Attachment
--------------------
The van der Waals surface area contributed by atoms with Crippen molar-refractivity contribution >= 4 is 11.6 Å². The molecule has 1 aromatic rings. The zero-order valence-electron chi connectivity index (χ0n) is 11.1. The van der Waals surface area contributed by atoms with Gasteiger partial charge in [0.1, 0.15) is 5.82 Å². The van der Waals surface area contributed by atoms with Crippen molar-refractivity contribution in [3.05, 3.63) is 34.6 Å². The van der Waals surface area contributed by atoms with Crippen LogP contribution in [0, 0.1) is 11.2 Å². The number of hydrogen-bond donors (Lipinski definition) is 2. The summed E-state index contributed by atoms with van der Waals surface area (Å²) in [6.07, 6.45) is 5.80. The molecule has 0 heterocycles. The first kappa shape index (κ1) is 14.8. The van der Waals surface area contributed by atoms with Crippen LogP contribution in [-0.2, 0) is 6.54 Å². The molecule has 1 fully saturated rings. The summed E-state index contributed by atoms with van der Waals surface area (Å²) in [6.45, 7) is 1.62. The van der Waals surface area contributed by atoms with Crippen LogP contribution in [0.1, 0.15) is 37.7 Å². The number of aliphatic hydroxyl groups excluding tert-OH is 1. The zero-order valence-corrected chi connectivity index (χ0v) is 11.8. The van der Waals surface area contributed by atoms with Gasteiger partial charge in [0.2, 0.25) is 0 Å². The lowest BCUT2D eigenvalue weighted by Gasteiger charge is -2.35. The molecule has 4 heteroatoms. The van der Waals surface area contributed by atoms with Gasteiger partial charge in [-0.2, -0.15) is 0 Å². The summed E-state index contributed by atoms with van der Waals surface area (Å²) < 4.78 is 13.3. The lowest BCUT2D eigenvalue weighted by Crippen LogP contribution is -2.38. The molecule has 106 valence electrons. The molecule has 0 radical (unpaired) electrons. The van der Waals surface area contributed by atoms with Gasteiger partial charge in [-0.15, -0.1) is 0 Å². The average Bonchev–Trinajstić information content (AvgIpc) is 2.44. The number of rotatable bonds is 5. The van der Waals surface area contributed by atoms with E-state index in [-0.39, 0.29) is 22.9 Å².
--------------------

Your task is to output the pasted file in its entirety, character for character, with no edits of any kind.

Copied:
The van der Waals surface area contributed by atoms with Crippen molar-refractivity contribution >= 4 is 11.6 Å². The molecule has 1 aromatic rings. The zero-order valence-electron chi connectivity index (χ0n) is 11.1. The van der Waals surface area contributed by atoms with Gasteiger partial charge in [0.1, 0.15) is 5.82 Å². The van der Waals surface area contributed by atoms with Crippen molar-refractivity contribution in [3.05, 3.63) is 34.6 Å². The van der Waals surface area contributed by atoms with Crippen LogP contribution in [0, 0.1) is 11.2 Å². The number of hydrogen-bond donors (Lipinski definition) is 2. The summed E-state index contributed by atoms with van der Waals surface area (Å²) in [6.07, 6.45) is 5.80. The molecule has 0 heterocycles. The first kappa shape index (κ1) is 14.8. The van der Waals surface area contributed by atoms with Crippen LogP contribution in [-0.2, 0) is 6.54 Å². The molecule has 1 fully saturated rings. The summed E-state index contributed by atoms with van der Waals surface area (Å²) in [6.45, 7) is 1.62. The van der Waals surface area contributed by atoms with Crippen LogP contribution in [0.1, 0.15) is 37.7 Å². The number of aliphatic hydroxyl groups excluding tert-OH is 1. The zero-order valence-corrected chi connectivity index (χ0v) is 11.8. The van der Waals surface area contributed by atoms with Gasteiger partial charge in [0.2, 0.25) is 0 Å². The lowest BCUT2D eigenvalue weighted by Gasteiger charge is -2.35. The molecule has 4 heteroatoms. The van der Waals surface area contributed by atoms with Gasteiger partial charge in [-0.2, -0.15) is 0 Å². The summed E-state index contributed by atoms with van der Waals surface area (Å²) < 4.78 is 13.3. The lowest BCUT2D eigenvalue weighted by Crippen LogP contribution is -2.38. The molecule has 106 valence electrons. The molecule has 0 radical (unpaired) electrons. The van der Waals surface area contributed by atoms with Gasteiger partial charge in [-0.15, -0.1) is 0 Å². The average Bonchev–Trinajstić information content (AvgIpc) is 2.44. The number of rotatable bonds is 5. The van der Waals surface area contributed by atoms with E-state index in [-0.39, 0.29) is 22.9 Å².